Steve was standing at the counter, enthusiastically talking to Dave, the bartender, while constantly sneaking looks at the beer selection on tap.   I introduced myself, shook hands with them and happily joined the conversation while also sneaking looks at the taps. The range was far from boring for a complete ignorant of Irish beer like me. We didn't have much time if we wanted to be on time at the conference, so I ordered my first half pint and some grub: some crisps and an Against the Grain Traditional Sausage, from O'Flynn's, served in Ciabatta bread, with sautéed onions and mustard mayo. Simply delicious.

On the boozy side of things, I started with one of the house brews. My choice was a special edition named Pilot 009 Mare Incognita US, a light Hoppy Saison (lately it seems that you're nobody until you brew one) with Belma hops and a dry hop of Mosaic. An easy opening, with some spicy and bretty hints, but also citrus fruits and some light pineapple. Not the most representative way to start according to the brewing tradition of the country, but nevertheless a very solid sample of the recent trends. In any case, it was a great companion for those first moments.

When the beer was past its halfway, the AGT sausage came along with the crisps. To go with it I ordered an almost imperative suggestion from both Steve and Dave: also from the house, their famous DIPA Of Foam and Fury. I've never been much into DIPAs, and one of the reasons could easily be that I've tasted few like this one. If I were to put it in a word, I'd choose "balance": in ABV, body, flavours... A very fruity one, with fresh hops that suggested not only the classic American pine and citrusy hints, but also light minty touches. Malts were playing a noticeable role too, giving a nice and complex caramelly backbone to the brew. I would have effortlessly downed some more pints of it.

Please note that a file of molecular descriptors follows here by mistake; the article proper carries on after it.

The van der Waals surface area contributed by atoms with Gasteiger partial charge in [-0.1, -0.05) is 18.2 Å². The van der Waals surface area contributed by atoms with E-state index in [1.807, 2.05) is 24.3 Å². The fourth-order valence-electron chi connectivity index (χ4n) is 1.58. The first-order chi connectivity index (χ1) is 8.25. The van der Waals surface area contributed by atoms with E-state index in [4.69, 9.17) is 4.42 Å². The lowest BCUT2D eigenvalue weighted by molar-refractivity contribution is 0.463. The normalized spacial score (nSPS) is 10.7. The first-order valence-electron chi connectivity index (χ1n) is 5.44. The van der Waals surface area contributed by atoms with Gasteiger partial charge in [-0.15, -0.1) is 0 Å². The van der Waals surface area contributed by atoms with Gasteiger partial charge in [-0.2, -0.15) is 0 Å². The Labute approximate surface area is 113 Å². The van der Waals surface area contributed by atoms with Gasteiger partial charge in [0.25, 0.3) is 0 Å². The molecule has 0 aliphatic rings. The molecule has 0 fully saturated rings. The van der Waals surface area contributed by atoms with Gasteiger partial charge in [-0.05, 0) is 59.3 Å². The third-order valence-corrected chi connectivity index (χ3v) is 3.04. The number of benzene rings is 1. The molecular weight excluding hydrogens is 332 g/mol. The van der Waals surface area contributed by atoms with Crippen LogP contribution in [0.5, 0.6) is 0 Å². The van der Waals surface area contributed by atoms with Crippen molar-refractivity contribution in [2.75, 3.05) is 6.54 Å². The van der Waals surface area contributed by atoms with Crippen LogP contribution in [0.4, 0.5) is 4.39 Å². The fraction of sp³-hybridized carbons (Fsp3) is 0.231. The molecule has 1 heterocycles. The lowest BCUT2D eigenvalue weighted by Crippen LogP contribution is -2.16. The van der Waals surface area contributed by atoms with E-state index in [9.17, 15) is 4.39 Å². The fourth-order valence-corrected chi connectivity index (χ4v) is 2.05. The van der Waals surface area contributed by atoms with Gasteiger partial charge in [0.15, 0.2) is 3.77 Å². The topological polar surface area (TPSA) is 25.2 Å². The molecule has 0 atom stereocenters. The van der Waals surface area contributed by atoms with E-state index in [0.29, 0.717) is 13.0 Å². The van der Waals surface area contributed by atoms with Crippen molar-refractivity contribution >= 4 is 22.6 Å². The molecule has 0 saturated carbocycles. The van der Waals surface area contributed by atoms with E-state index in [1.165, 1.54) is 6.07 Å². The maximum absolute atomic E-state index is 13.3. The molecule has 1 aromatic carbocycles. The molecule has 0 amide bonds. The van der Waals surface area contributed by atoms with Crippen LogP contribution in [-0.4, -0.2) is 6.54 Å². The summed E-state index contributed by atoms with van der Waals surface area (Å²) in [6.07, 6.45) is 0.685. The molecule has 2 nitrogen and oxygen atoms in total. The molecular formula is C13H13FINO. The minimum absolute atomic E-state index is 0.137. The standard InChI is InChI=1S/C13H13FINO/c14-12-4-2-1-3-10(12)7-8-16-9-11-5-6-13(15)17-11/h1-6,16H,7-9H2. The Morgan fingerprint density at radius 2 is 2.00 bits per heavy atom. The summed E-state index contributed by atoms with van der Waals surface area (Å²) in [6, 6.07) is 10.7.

Apart from the Galway Bay beers, I could have a sip or two of an impressive Galway Hooker Irish Stout as well as a gulp of an Amber Ale that definitely asks for more in its casked version: Thornbridge Sequoia. However, my biggest surprise came when we were leaving, as Dave insisted that the whole round was on him. To me it seemed as if he was buying us lots more than what we actually had taken, for I had had a lovely time and the snack was fabulous. I couldn't do anything else than sincerely thank him for this grand first experience in Ireland.

We left knowing that we'd be a little late for the reception, but with enough leeway for introductions, first tastings and the actual start of the conference. After 15 minutes of swift walking, we reached The Church, the impressive and curious pub that formerly used to hold religious services. Then we went down the spiral staircase to the Tower Bar, registered for the conference and left our things in the adjacent room, the Cellar Bar, where most of the lectures and activities would take place.

24 hours before I was wearing an elegant tie around my neck. From the moment that my European Beer Bloggers Conference credentials were hanging exactly in that same spot I felt that the whole experience was beginning. I was visiting the land of James Joyce, Oscar Wilde and Sinéad O'Connor. The country of the extremely well-known Guinness and Beamish, but with great younger players like O'Hara's, Galway Hooker and Galway Bay kicking in, among many other new and charming Irish beers that were waiting for me. I was in to discover the beer scene in Ireland, which I can say in advance that surprised me in many aspects.

Salut i birra!